D.C. police officer Donald G. Luning was killed this month when a suspected car thief shot him in the chest. Another officer, Pauline V. Howard, was critically wounded when a robbery suspect shot her in the abdomen. She is in fair condition now. According to the local police union, both officers would most likely still be on duty if they had been wearing bulletproof vests. Officer Gary Hankins, head of the labor committee of the Fraternal Order of Police, said his organization wants the lightweight body armor issued as a regular part of an officer's equipment.

The demand makes sense. The city's response -- that it cannot afford the life-saving vests -- does not. Hankins met yesterday with the police department's uniform and equipment board to press his union's demand. "The department has been studying the matter on and off for about seven years," he said. "The vests have been commercially available for a decade. There comes a time when you have to stop studying and do something. One problem is that the department, being an agency of the city, is not in the position to lobby the mayor and council for the necessary money."

The vest the department is interested in weighs about four pounds and costs $171. Hankins said the union's preference is for a model that, while it offers slightly less protection against penetration, is, cooler, lighter--some 21/2 pounds -- and, therefore, more likely to be worn by officers. It is also cheaper, at $150. But even this version would cost the department some half-million dollars for the 3,300 officers on street duty -- money the department says it doesn't have.

"False economy," says Hankins. With a $50,000 death benefit, two-thirds salary for life to the surviving spouse, plus benefits for minor children, the outlays for an officer killed on duty can run into hundreds of thousands of dollars, he said. Saving a life or two thus becomes a sound fiscal proposition. Which, of course, is not why Hankins wants the vests issued. "We're talking about human life. I've just been looking at a 1981 study on law-enforcement officers killed. Of 86 officers killed that year, 49 were killed as a result of being shot in the torso. And of these, all but four would have survived had they been wearing protective body armor."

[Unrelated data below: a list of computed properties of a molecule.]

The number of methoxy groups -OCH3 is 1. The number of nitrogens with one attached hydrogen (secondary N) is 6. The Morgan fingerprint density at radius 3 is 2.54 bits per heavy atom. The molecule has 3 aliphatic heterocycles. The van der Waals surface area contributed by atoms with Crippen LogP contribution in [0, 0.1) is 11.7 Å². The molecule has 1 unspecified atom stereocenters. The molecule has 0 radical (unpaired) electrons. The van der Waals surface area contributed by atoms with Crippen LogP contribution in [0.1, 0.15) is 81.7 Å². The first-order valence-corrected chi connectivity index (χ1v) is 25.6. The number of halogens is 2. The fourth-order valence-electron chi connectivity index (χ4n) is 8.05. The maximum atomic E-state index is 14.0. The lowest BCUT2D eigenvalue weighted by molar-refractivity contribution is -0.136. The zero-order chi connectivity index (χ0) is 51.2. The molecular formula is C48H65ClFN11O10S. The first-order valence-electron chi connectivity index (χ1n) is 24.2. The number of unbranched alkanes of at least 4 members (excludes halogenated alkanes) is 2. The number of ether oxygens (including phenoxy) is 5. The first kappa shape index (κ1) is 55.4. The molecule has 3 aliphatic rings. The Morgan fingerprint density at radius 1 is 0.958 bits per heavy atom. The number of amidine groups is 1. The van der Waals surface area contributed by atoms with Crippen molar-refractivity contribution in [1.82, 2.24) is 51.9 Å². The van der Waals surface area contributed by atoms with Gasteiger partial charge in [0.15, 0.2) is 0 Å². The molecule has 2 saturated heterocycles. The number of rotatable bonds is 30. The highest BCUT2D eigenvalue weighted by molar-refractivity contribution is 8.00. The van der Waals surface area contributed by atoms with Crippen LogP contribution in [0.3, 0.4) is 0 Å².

The vests, a major improvement over the bulky, steel-plated flak jackets, are an accident of technology. They are made of a material -- Kevlar -- first developed as a replacement for steel in automobile tires. "Someone tried it for ballistics and found it, when woven into a mesh, to be more effective than steel," Hankins said. "It will stop most handgun ammunition, including the .357 magnum." If the vests are as effective as Hankins and the FOP claim, why don't the officers buy them for themselves? After all, a lot of cabdrivers invest upwards of $1,000 for bulletproof Plexiglas shields.

"A lot of us do buy them," Hankins says. "I would say that probably 250 officers have purchased them, or their families have purchased them as gifts. But that really isn't the issue. The point is if they clearly enhance the safety of the officer, they ought to be a part of the officer's regular equipment, just like a service revolver." The department doesn't disagree. In fact, it has already ordered 160 of the vests: a reasonable number if the idea is to set up a valid field test of the equipment. Hankins' view is that the tests have already been held and the life-saving results validated. "We're past the experimental stage," he said. "If the city wants its police offers to protect them, it has to provide the officers with some kind of protection, too."